Like Chromecast and the Roku Streaming Stick, Fire TV also allows you to “Cast” content from your phone or tablet – and if you have a premium subscription to Spotify, Fire TV lets you control the music with your phone via Spotify Connect (a feature that is sorely lacking on Chromecast and Roku).
Like all Amazon devices, installation was a breeze. The Fire TV showed up pre-authenticated to the account it was purchased from — you’ll still have to sign in to Netflix, Showtime, and the other services on the box, but you can start watching video right out of the box.
And like Roku, Amazon also offers a (nearly) universal search feature. You can search across Amazon and other services like Showtime and Hulu Plus – just not Netflix. Which brings us to the next section:
Things we’d change:
If you like to get your content from multiple sources, the Amazon-focused UI on the Fire TV can be a bit over-the-top (see what I did there?). Most of the screen space is devoted to layers upon layers of Amazon content, with the other services jammed into a single row.
Netflix titles are conspicuously absent both from the search feature and the IMDB recommendations, which is annoying, if somewhat understandable. Sure, Amazon would probably prefer that I pay $2.99 for an episode of Mad Men instead of watching it on Netflix at no extra charge – but I wouldn’t.
Also worth considering, if you’re a premium cable subscriber in the market for a new streaming device: While all three devices have apps for HBO Go and Showtime Anytime, not all of them will let you sign in. If you’re a Comcast or Charter subscriber, you won’t be able to watch Showtime or HBO on your Fire TV until they strike a deal – and in the case of Roku, that process took years.
So which dongle is our favorite?
We get this question a lot, but it’s never an easy one to answer. The Fire TV stick is currently getting the most screen time in my farm lab, and at the lab-lab, and at Leslie’s house – but the Roku Streaming Stick still has a solid content selection. Chromecast was falling short, but controlling it with the TV remote is a game-changer. One thing we know for sure is that these services and devices can look very different in a year, or a few months. Stay tuned for our next update.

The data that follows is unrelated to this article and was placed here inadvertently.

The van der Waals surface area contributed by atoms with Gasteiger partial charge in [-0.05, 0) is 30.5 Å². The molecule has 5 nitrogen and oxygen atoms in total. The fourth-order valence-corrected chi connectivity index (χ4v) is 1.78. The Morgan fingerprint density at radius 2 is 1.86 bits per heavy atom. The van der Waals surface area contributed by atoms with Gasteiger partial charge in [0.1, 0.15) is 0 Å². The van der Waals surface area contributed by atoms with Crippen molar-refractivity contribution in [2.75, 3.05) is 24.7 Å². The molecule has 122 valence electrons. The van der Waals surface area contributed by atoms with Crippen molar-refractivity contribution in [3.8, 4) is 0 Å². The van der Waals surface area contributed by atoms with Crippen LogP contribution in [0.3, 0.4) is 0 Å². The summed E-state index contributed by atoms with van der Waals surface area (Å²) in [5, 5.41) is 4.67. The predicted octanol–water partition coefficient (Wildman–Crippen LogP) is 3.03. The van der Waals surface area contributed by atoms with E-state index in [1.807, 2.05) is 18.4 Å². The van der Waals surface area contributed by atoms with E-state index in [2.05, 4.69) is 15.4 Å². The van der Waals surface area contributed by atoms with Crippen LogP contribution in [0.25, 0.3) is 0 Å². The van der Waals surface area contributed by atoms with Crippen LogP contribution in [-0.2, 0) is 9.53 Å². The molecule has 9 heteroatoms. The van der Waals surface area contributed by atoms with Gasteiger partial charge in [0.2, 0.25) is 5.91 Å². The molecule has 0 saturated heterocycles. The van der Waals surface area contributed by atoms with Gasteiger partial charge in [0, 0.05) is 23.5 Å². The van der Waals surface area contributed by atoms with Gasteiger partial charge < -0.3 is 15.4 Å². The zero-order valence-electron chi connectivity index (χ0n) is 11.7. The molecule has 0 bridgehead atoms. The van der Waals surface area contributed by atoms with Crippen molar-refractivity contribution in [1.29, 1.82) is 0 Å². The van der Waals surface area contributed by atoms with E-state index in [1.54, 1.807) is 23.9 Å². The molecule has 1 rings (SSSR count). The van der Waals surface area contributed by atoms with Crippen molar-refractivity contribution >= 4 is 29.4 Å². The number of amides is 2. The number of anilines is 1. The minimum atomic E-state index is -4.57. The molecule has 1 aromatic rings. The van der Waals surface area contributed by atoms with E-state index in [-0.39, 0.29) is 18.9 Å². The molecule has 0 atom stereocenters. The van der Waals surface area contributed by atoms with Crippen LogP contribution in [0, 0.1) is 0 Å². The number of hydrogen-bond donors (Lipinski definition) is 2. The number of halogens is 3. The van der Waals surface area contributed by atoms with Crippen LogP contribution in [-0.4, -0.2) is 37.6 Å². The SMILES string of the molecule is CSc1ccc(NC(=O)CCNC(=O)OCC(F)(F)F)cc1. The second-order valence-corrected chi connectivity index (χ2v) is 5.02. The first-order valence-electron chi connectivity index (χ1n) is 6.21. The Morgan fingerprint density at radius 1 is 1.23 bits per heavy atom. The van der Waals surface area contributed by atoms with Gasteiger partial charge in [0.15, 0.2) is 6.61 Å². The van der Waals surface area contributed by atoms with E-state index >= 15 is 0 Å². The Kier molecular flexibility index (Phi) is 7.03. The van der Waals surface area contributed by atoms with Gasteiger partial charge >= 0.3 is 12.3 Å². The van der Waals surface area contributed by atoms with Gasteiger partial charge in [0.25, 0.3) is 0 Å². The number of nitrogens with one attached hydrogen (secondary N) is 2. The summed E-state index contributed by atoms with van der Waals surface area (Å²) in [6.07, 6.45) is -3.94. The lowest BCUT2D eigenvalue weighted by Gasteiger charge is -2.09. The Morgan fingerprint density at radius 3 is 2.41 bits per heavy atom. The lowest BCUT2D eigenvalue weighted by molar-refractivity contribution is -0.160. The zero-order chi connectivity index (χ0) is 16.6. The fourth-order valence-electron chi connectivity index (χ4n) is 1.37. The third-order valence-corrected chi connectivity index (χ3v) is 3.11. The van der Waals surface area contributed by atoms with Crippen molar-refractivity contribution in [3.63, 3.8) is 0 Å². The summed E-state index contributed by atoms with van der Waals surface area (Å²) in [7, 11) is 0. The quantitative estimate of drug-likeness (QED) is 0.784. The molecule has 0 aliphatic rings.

Another Device on the Lab Bench: Amazon Fire TV
One more device showed up in the lab recently, once again filling up the shelf space we so recently decluttered. Joining the ranks of Roku, Apple TV, and Chromecast is the long-awaited new streaming device from Amazon: Fire TV.
Fire TV’s hardware is a small box, a bit slimmer than an Apple TV but with a slightly larger footprint – not the dongle form that some early reports predicted.
Fire TV has 2 GB of RAM, roughly 4 times that of Apple TV, and a 1.7GHz quad-core Qualcomm CPU (which in theory should make it about 3x faster). While both devices are plenty fast for the moment, we did notice that Fire TV’s UI is extremely responsive, with no noticeable lag when responding to button presses on the remote. It makes quick work of scrolling through a bunch of titles, and stops scrolling immediately when you take your thumb off the button – I found myself “overshooting” a lot less on Fire TV than the other devices.
The remote control is, in my opinion, the best of the bunch. With 8 buttons plus a directional pad, it falls in between Apple TV and Roku on the button tally. It’s simple yet functional, and the size is just right – it doesn’t disappear into my hand (and the couch cushions) like Apple TV’s, and it doesn’t feel overly thick and chunky like Roku’s. The voice search button is well-placed, and actually works (more on that in a bit).
Fire TV also has 8 GB of internal storage, and works with Bluetooth gaming controllers for casual gaming. We’ve yet to try this out, but the buzz is that while it’s a solid effort, it won’t be competing with game consoles like the Xbox One anytime soon.